Huynh, T., Betts, P. G. and Ailleres, L. 2001. Three-dimensional Modelling of Lithospheric-scale Structures of South Australia. In: Jessell, M. J. 2001. General Contributions: 2001. Journal of the Virtual Explorer.
Three-dimensional Modelling of Lithospheric-scale Structures of South Australia.

Integrated Geological and Geophysical Modelling

There are many software packages designed to create three-dimensional geological models. It is not uncommon to find modelling packages specifically developed within a particular market, such as mine planning or seismic and basin analysis. The strengths and weaknesses of each usually reflect its origin. It has been necessary within the course of this investigation to combine the capabilities of more than one of the standard geology packages, which has involved using additional modules or ‘plug-ins’ developed in-house (Aillères, 2000). An approach involving the application of one geoscientific information system (MapInfo™) and three standard modelling packages (GM-SYS™, gOcad™ & Noddy™) was adopted.

GM-SYS™- 2D & 2 3/4D Modelling
The GM-SYS™ modelling system is a two-dimensional forward modelling program for calculating the gravity and magnetic response of a geologic model. The system allows for interactively creating and manipulating models to match the observed gravity and or magnetic data by; (i) changing the selected modelling parameters; and or (ii) by adjusting the model geometry. All geological bodies are modelled in the third dimension as dipping prisms of finite strike length in either 2 or 2 3/4 dimensions.

gOcad™ – Geological Objects Computer Aided Design
The gOcad™ modelling system is a data-based, three-dimensional modelling package that integrates external information through an object-oriented approach (Mallet, 1992). The three-dimensional modelling environment of gOcad™ allows representation and definition of sophisticated models that are topologically and geometrically consistent with many types of external geological information including, drillholes, level plans and cross-sections, seismic lines. The modelling framework allows for interactive manipulation, interpretation and visualisation of geological models comprising two basic model-types relevant to this investigation; (i) surface-type models representing geological and or structural boundaries; and (ii) grid-type models in which physical rock properties may be characterised in the defined model space. (Click here to view 3D gOcad™ model; VRML plugin available at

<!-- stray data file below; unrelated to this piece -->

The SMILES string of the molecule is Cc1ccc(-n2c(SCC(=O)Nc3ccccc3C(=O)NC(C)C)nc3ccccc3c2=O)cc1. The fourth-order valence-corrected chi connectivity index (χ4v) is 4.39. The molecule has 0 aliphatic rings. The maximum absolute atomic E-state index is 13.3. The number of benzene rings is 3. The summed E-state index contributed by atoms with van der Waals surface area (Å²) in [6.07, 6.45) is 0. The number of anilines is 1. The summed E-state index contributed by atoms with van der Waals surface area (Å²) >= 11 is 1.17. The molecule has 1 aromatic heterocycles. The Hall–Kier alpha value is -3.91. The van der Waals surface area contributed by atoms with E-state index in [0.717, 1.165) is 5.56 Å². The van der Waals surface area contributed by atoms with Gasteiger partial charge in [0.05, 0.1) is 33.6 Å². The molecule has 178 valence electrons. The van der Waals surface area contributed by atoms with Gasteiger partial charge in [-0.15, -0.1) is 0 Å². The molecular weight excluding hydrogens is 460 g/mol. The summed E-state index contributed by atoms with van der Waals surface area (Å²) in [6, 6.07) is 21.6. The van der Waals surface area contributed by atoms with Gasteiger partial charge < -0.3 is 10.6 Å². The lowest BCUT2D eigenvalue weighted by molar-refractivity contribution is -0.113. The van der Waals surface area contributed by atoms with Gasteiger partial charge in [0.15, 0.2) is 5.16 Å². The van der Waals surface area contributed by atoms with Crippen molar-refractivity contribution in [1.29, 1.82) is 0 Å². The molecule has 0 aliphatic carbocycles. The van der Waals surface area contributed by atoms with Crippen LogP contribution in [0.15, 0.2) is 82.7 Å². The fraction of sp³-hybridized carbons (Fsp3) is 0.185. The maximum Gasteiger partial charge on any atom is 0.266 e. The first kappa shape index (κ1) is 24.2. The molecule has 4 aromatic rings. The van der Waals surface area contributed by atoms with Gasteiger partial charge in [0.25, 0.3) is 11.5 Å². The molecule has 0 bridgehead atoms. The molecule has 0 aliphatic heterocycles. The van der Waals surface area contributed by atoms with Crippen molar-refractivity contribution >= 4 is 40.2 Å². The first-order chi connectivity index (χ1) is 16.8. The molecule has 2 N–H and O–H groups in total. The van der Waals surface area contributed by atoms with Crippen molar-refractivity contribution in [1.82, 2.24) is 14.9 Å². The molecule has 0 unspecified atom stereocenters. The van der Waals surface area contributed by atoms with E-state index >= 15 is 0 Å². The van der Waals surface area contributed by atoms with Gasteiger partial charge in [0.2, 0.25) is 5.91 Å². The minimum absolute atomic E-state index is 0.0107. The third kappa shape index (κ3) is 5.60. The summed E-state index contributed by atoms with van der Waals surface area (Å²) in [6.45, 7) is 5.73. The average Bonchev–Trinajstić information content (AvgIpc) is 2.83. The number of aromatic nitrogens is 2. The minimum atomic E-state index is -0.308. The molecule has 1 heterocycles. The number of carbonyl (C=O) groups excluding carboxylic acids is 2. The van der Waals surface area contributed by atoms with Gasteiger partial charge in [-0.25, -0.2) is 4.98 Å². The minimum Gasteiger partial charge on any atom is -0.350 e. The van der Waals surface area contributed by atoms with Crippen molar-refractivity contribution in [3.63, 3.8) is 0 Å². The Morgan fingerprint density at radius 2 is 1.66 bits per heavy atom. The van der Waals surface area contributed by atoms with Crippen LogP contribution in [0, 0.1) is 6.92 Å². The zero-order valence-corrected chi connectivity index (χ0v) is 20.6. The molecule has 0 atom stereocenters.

The Noddy™ modelling system is a knowledge-based, three-dimensional kinematic forward modelling package that evolves on information of an a priori level of understanding (Jessell, 1997b). The system allows for construction of conceptual geological models and calculations of a geophysical response (Jessell et al., 1993). The Noddy™ package enables the development of complex structural histories. A three-dimensional model can be constructed through the superposition of a series of deformations on an initial layer-cake stratigraphy. The potential field response of the modelled three-dimensional geometry can be calculated (Jessell et al., 1993; Jessell, 1997a).

Three-dimensional modelling procedure
The procedure for three-dimensional modelling of lithospheric-scale structures of South Australia in this investigation involves several stages. The modelling operation is depicted in Figure 3 and is briefly outlined below:
Stage 1 – 2 3/4D gravity modelling: The first activity of this stage involves extracting gravimetric profiles from the South Australian Bouguer gravity field map and importing them into the GM-SYS™ software. External constraints such as rock outcrop and drillhole information from the South Australian Geoscientific GIS dataset are then integrated to create a geological model for each profile.
Stage 2 – Surface modelling: GM-SYS™ models are exported into formats compatible with gOcad™. The next phase involves the creation of opened or closed surfaces from the finite set of points generated from the GM-SYS™ models. The creation of a surface is strongly influenced by the set of control points, in which case, multiple scenarios must be examined to determine the best fit to both the data and geological understanding. The resultant surface model is built up gradually through interpolation between each profile, the effect of which provides a self-consistency test of the two-dimensional interpretations.
Stage 3 – Grid modelling: This involves generation of a rectilinear grid model that encompasses the continuous volume of the gOcad™ surfaces. The volume elements within the grid model are directly analogous to the surface model and represent the in-fill volume of the generated polyhedra. From this three-dimensional model, a synthetic gravimetric field model is calculated through Noddy™ by assigning rock density values to the modelled regions.